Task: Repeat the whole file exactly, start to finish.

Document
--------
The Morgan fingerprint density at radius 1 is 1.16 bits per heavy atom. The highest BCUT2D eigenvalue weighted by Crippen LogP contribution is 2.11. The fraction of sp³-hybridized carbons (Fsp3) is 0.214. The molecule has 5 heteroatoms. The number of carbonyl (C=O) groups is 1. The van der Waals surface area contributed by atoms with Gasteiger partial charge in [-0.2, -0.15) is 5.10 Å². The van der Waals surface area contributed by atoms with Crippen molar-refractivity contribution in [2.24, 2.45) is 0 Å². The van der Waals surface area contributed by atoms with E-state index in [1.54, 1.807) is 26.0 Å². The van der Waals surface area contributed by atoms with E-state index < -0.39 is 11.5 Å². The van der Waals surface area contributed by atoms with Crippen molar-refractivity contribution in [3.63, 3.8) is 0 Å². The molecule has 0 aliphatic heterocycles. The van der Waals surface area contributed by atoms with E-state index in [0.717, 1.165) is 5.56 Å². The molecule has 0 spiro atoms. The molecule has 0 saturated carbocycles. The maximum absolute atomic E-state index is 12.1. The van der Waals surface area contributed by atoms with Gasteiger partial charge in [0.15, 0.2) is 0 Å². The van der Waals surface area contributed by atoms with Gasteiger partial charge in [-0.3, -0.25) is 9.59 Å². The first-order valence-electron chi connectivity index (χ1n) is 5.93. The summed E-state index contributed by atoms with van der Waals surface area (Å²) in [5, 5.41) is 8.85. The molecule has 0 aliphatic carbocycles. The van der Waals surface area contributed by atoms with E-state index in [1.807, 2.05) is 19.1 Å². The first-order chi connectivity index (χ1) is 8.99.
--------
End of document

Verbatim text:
The Morgan fingerprint density at radius 1 is 1.16 bits per heavy atom. The highest BCUT2D eigenvalue weighted by Crippen LogP contribution is 2.11. The fraction of sp³-hybridized carbons (Fsp3) is 0.214. The molecule has 5 heteroatoms. The number of carbonyl (C=O) groups is 1. The van der Waals surface area contributed by atoms with Gasteiger partial charge in [-0.2, -0.15) is 5.10 Å². The van der Waals surface area contributed by atoms with Crippen molar-refractivity contribution in [2.24, 2.45) is 0 Å². The van der Waals surface area contributed by atoms with E-state index in [1.54, 1.807) is 26.0 Å². The van der Waals surface area contributed by atoms with E-state index < -0.39 is 11.5 Å². The van der Waals surface area contributed by atoms with Crippen molar-refractivity contribution in [3.63, 3.8) is 0 Å². The molecule has 0 aliphatic heterocycles. The van der Waals surface area contributed by atoms with E-state index in [0.717, 1.165) is 5.56 Å². The molecule has 0 spiro atoms. The molecule has 0 saturated carbocycles. The maximum absolute atomic E-state index is 12.1. The van der Waals surface area contributed by atoms with Gasteiger partial charge in [0.15, 0.2) is 0 Å². The van der Waals surface area contributed by atoms with Gasteiger partial charge in [-0.3, -0.25) is 9.59 Å². The first-order valence-electron chi connectivity index (χ1n) is 5.93. The summed E-state index contributed by atoms with van der Waals surface area (Å²) in [5, 5.41) is 8.85. The molecule has 0 aliphatic carbocycles. The van der Waals surface area contributed by atoms with E-state index in [1.807, 2.05) is 19.1 Å². The first-order chi connectivity index (χ1) is 8.99.